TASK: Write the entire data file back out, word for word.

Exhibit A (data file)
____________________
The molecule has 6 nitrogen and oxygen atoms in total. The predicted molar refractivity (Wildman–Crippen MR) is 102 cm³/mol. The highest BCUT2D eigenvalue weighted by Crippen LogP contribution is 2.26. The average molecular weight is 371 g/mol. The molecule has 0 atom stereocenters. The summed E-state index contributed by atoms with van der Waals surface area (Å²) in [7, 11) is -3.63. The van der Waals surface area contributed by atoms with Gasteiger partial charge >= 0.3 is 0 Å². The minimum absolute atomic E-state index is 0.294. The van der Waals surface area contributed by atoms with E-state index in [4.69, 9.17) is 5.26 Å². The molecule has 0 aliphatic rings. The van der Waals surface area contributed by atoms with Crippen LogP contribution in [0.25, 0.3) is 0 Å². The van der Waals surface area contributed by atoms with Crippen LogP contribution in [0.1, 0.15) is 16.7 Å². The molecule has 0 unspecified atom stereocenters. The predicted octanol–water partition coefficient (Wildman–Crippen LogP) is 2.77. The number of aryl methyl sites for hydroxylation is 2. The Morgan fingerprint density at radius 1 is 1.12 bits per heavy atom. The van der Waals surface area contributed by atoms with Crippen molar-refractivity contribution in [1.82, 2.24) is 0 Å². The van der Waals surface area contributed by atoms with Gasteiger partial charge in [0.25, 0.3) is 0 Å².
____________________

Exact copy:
The molecule has 6 nitrogen and oxygen atoms in total. The predicted molar refractivity (Wildman–Crippen MR) is 102 cm³/mol. The highest BCUT2D eigenvalue weighted by Crippen LogP contribution is 2.26. The average molecular weight is 371 g/mol. The molecule has 0 atom stereocenters. The summed E-state index contributed by atoms with van der Waals surface area (Å²) in [7, 11) is -3.63. The van der Waals surface area contributed by atoms with Gasteiger partial charge >= 0.3 is 0 Å². The minimum absolute atomic E-state index is 0.294. The van der Waals surface area contributed by atoms with E-state index in [4.69, 9.17) is 5.26 Å². The molecule has 0 aliphatic rings. The van der Waals surface area contributed by atoms with Crippen LogP contribution in [0.25, 0.3) is 0 Å². The van der Waals surface area contributed by atoms with Crippen LogP contribution in [0.1, 0.15) is 16.7 Å². The molecule has 0 unspecified atom stereocenters. The predicted octanol–water partition coefficient (Wildman–Crippen LogP) is 2.77. The number of aryl methyl sites for hydroxylation is 2. The Morgan fingerprint density at radius 1 is 1.12 bits per heavy atom. The van der Waals surface area contributed by atoms with Crippen molar-refractivity contribution in [1.82, 2.24) is 0 Å². The van der Waals surface area contributed by atoms with Gasteiger partial charge in [0.25, 0.3) is 0 Å².